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Regular Expressions (Perl Style)

UltraEdit/UEStudio now support Perl style regular expressions using the Boost C++ Libraries. The Perl regular expression syntax is based on that used by the programming language Perl.  

 

Perl Regular Expression Syntax

In Perl regular expressions, all characters match themselves except for the following special characters:

 

.[{()*+?|^$}]

 

Wildcard

The single character '.' when used outside of a character set will match any single character.

 

Anchors

A '^' character shall match the start of a line.

 

A '$' character shall match the end of a line.

 

Marked sub-expressions

A section beginning ( and ending ) acts as a marked sub-expression.  Whatever matched the sub-expression is split out in a separate field by the matching algorithms.  Marked sub-expressions can also repeated, or referred to by a back-reference.

 

Alternation

The | operator will match either of its arguments, so for example: abc|def will match either " abc" or "def".  

 

Parenthesis can be used to group alternations, for example: ab(d|ef) will match either of " abd" or " abef".

 

Empty alternatives are not allowed (these are almost always a mistake), but if you really want an empty alternative use (?:) as a placeholder, for example:

 

"| abc" is not a valid expression, but

"(?:)| abc" is and is equivalent, also the expression:

"(?: abc)??" has exactly the same effect.

 

Character sets

A character set is a bracket-expression starting with [ and ending with ], it defines a set of characters, and matches any single character that is a member of that set.

A bracket expression may contain any combination of the following:

 

Single characters

For example [ abc], will match any of the characters 'a', 'b', or 'c'.

 

Character ranges

For example [ a-c] will match any single character in the range 'a' to 'c'.  By default, for POSIX-Perl regular expressions, a character x is within the range y to z, if it collates within that range; this results in locale specific behavior.  

 

Negation

If the bracket-expression begins with the ^ character, then it matches the complement of the characters it contains, for example [^ a-c] matches any character that is not in the range a-c.

 

Character classes

An expression of the form [[:name:]] matches the named character class "name", for example [[:lower:]] matches any lower case character.  The following character class names are always supported:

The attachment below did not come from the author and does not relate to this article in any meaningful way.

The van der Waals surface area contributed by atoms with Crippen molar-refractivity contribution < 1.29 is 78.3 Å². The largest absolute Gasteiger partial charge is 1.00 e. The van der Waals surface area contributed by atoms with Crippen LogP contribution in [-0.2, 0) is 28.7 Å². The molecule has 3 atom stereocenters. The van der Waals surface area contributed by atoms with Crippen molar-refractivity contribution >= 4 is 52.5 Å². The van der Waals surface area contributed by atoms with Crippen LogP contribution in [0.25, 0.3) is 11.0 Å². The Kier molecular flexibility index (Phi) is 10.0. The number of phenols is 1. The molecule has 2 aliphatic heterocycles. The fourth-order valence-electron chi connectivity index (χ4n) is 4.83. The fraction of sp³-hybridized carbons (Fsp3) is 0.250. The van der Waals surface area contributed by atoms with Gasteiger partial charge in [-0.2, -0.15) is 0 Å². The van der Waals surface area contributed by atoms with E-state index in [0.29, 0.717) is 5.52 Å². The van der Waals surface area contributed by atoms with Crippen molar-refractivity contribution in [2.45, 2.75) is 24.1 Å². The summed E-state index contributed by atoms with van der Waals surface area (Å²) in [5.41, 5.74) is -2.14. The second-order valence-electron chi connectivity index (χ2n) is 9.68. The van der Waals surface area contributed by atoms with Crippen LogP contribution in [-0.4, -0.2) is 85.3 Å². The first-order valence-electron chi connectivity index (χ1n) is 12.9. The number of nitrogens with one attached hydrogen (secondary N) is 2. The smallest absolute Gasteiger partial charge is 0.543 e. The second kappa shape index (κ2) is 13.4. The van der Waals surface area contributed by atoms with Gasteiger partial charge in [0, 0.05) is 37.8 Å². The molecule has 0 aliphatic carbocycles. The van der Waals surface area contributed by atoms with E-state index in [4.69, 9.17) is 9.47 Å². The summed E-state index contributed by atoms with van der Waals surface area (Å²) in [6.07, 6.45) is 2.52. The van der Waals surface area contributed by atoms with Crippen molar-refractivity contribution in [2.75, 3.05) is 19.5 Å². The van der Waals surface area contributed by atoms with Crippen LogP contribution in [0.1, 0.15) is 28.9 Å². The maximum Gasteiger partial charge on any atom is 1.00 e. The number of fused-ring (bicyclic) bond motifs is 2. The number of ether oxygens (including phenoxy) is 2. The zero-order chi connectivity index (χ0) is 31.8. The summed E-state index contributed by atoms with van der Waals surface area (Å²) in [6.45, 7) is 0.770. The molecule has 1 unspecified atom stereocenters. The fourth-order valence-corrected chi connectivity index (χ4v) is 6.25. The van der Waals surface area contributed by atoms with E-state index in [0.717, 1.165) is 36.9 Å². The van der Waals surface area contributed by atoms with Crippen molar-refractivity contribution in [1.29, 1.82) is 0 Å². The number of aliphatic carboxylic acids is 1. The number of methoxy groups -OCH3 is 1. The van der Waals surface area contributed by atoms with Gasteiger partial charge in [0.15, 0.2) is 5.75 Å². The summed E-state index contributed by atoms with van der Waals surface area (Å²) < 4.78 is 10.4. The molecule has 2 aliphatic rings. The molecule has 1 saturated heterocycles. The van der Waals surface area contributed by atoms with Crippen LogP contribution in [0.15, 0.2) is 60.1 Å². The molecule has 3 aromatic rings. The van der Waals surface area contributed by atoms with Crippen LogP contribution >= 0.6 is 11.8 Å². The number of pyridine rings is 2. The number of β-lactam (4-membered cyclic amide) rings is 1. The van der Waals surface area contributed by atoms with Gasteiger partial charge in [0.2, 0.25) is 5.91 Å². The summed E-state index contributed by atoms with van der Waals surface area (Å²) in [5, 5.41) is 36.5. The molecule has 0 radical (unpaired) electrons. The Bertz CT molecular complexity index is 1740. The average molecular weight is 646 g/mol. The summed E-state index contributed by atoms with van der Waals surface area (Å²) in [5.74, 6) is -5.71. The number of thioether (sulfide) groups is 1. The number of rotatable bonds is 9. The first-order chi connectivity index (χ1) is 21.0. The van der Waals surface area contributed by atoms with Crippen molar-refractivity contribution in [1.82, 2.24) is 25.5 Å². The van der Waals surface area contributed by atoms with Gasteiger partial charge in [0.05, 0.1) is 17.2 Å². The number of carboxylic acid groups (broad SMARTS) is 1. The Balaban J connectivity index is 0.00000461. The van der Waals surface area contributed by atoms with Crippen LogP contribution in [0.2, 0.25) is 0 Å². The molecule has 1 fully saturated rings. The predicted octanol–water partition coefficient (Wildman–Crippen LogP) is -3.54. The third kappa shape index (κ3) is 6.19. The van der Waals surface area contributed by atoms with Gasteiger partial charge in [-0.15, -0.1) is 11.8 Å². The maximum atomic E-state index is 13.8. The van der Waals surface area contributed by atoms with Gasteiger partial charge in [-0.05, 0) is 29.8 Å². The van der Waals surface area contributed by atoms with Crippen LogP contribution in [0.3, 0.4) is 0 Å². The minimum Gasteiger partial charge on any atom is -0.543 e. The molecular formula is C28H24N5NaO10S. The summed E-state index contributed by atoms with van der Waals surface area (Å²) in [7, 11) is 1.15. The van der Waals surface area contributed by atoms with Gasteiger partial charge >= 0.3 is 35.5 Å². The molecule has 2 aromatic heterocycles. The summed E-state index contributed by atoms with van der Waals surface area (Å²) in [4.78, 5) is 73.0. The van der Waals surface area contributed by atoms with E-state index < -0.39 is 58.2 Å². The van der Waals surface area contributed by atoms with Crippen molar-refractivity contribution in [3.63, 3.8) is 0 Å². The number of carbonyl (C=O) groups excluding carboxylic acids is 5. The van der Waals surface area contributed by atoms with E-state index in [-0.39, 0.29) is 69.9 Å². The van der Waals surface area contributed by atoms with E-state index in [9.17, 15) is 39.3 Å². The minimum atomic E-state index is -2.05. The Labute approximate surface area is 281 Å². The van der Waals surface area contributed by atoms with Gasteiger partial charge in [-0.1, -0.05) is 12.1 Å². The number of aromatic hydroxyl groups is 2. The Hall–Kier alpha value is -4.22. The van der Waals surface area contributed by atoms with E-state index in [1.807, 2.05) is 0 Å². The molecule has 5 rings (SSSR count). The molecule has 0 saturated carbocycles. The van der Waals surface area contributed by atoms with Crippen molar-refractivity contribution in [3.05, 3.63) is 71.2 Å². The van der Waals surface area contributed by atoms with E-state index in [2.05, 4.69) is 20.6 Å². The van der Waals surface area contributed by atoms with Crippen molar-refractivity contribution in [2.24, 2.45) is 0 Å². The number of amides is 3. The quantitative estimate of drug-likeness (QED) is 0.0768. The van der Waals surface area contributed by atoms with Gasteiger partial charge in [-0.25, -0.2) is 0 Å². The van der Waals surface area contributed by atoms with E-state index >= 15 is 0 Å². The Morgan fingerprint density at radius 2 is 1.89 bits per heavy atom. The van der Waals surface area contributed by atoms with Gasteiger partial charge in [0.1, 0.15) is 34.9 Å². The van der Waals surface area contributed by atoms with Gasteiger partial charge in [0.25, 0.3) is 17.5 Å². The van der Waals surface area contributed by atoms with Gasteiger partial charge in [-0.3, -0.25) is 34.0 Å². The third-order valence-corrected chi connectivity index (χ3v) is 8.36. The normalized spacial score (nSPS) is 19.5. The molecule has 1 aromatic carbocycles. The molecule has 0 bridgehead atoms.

Name

POSIX-standard

Description

alnum

Yes

Any alpha-numeric character.

alpha

Yes

Any alphabetic character.

blank

Yes

Any whitespace character that is not a line separator.

cntrl

Yes

Any control character.

d

No

Any decimal digit

digit

Yes

Any decimal digit.

graph

Yes

Any graphical character.

l

No

Any lower case character.

lower

Yes

Any lower case character.

print

Yes

Any printable character.

punct

Yes

Any punctuation character.

s

No

Any whitespace character.

space

Yes

Any whitespace character.

unicode

No

Any extended character whose code point is above 255 in value.

u

No

Any upper case character.

upper

Yes

Any upper case character.

w

No

Any word character (alphanumeric characters plus the underscore).

word

No

Any word character (alphanumeric characters plus the underscore).

xdigit

Yes

Any hexadecimal digit character.

 

Escapes

Any special character preceded by an escape shall match itself.   The following escape sequences are also supported:

 

Escapes matching a specific character

The following escape sequences are all synonyms for single characters:

 

Escape

Character

a

'a'

e

0x1B

f

f

v

v



 (but only inside a character class declaration).

cX

An ASCII escape sequence - the character whose code point is X % 32

xdd

A hexadecimal escape sequence - matches the single character whose code point is 0xdd.

x{dddd}

A hexadecimal escape sequence - matches the single character whose code point is 0xdddd.

�ddd

An octal escape sequence - matches the single character whose code point is 0ddd.

N{name}

 Matches the single character which has the symbolic name name.  For example N{newline} matches the single character .

 

"Single character" character classes

Any escaped character x, if x is the name of a character class shall match any character that is a member of that class, and any escaped character X, if x is the name of a character class, shall match any character not in that class.  The following are supported by default:

 

Escape sequence

Equivalent to

d

[[:digit:]]

l

[[:lower:]]

s

[[:space:]]

u

[[:upper:]]

w

[[:word:]]

D

[^[:digit:]]

L

[^[:lower:]]

S

[^[:space:]]

U

[^[:upper:]]

W

[^[:word:]]

 

Word Boundaries

The following escape sequences match the boundaries of words:

 

<

Matches the start of a word.

>

Matches the end of a word.



Matches a word boundary (the start or end of a word).

B

Matches only when not at a word boundary.

 

 For further information/options please see the Boost Libraries Perl Regular Expression syntax pages.

 

Use, modification and distribution are subject to the Boost Software License, Version 1.0. (See accompanying file LICENSE_1_0.txt or copy at http:// www.boost.org/LICENSE_1_0.txt).

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